The total includes $17.4 billion state general fund money, plus at least $11.8 billion in federal tax dollars. There’s also revenue generated by the Georgia lottery and other state agencies, including tuition at public colleges and universities.
Senators have adopted the final version and the House was expected to follow suit later Thursday evening, sending the document to Gov. Nathan Deal. The Senate and House budget chairmen say all sides agreed to the details shortly before 3 a.m.
The final version looks fundamentally like what Deal pitched in January.
There are trims across many state agencies, including some that could lead to layoffs in certain offices. But increases in health care costs, projected enrollment increases for public schools and HOPE scholarships, along with new capital investments, mean that total spending for fiscal 2014 will increase over the current year.
Deal told lawmakers Thursday that they should be proud of the budget. House Speaker David Ralston called it a “prudent and conservative” document that “meets the needs of Georgians.”
The new fiscal year begins July 1.
The bottom line includes about $500 million more in state general fund money than the previous year. Federal funds increase as well, as do college tuition, money collected from “provider fees” imposed on Georgia hospitals and nursing homes and money that state employees contribute for insurance coverage.
K-12 education is largely spared from cuts. The main funding formula for public schools will get enough to maintain per-student spending even with projected enrollment increases.
Pre-kindergarten programs will get enough money to return to 180 days of instruction, after spending a two years at 170 days because of previous cuts. There’s more money for HOPE grants at technical colleges, a move that is paired with a separate plan to reduce the required grade point average to 2.0. It had been raised previously to save money, but Deal and Republican legislative leaders sided with Democrats who had complained for two years that the policy reduced access to higher education.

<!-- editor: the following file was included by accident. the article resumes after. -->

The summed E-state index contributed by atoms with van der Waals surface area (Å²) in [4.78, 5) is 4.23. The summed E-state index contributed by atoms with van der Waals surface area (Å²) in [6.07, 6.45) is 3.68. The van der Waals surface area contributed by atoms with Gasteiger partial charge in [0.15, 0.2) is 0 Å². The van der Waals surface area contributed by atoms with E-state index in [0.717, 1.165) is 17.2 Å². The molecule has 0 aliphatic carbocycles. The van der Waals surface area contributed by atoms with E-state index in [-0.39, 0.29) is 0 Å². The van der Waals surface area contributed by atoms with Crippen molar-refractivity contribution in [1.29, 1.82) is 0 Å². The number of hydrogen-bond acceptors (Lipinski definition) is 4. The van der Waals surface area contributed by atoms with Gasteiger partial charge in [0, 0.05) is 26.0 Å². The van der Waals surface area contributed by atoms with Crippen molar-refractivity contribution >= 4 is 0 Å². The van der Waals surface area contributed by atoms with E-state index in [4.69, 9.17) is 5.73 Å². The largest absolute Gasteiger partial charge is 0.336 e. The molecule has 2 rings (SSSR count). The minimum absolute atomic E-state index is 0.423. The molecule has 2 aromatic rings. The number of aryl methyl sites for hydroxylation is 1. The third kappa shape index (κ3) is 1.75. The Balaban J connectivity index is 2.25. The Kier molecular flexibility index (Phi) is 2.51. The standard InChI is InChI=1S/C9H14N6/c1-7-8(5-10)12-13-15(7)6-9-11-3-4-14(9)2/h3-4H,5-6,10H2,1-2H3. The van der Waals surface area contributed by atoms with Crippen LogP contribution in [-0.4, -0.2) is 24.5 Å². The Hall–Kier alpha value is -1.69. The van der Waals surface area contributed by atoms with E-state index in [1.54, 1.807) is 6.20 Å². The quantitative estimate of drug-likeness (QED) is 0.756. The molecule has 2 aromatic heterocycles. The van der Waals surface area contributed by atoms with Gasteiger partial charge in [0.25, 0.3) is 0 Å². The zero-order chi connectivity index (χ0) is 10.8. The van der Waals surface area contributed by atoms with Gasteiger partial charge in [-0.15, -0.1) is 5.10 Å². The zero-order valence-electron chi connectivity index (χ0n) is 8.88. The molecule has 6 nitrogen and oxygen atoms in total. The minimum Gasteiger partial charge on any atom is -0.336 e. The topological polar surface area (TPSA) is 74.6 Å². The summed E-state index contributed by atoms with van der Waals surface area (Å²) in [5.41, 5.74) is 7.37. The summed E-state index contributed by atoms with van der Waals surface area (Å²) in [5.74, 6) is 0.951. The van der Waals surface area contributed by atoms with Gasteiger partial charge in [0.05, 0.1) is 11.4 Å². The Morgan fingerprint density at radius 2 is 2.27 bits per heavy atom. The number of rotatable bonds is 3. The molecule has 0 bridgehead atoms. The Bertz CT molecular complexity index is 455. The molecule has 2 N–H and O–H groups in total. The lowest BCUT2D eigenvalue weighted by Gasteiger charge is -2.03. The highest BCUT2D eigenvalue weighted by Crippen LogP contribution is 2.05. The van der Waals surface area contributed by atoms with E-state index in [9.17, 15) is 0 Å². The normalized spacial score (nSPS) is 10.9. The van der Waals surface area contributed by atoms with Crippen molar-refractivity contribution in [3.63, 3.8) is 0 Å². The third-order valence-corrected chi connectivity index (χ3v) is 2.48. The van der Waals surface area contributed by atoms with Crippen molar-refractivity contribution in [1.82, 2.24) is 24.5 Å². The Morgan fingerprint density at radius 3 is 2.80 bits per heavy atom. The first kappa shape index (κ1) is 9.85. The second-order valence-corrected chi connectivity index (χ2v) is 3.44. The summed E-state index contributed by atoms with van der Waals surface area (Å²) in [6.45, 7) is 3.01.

Both of those moves mean that Deal has restored cuts he imposed in the first budget that he signed after taking office.
Lawmakers entered the session’s final days having to reconcile small, but significant differences in the plans that had passed each chamber separately. Deal initially proposed cutting what the state pays most healthcare providers to treat patients with Medicaid insurance. The House didn’t want those cuts. The Senate endorsed a smaller cut than what the governor proposed.
The Senate, meanwhile, added additional support for charter schools, a favorite of Lt. Gov. Casey Cagle. It also added a list of capital projects financed by bonds.
Both chambers wanted to restore special grants to rural schools that Deal had eliminated from his spending blueprint. The grants are intended to help small systems with overhead costs that are harder to cover using a state funding scheme heavily influenced by enrollment.
In the end, the House got its wish to protect Medicaid providers, the Senate got most of its projects, rural schools keep their grants and charter schools get a new infusion of cash.
All that was possible because at the last minute Deal gave lawmakers an additional $56 million from the state’s share of the national tobacco settlement. That will increase the annual tobacco settlement spending to almost $200 million, about $54 million more than this year.
The budget assumes that an appointed board at the Department of Community Health will impose a new “provider fee” on Georgia hospitals to generate about $241 million. The fee will replace a 1.45 percent tax on hospitals’ net patient revenues. The money is important because it is used to secure federal funds — more than $400 million — for the Medicaid insurance program.
Medicaid provides care for low-income children, disabled adults and some elderly Georgians, and it’s also a major source of revenue for many physicians and hospitals. It is a joint state-federal program, but Congress requires that states put up their own money in order to get federal support.
Lawmakers imposed the temporary tax in 2010 as other tax revenues plummeted because of the Great Recession. But it was set to expire June 30. The legislature didn’t want to lose the Medicaid money, but many Republicans were skittish about voting for anything that could be called a tax.
The governor proposed punting the financing details to a board of his appointees that already levies a similar tax on nursing homes. Getting that plan through the legislature was perhaps his key victory of the session.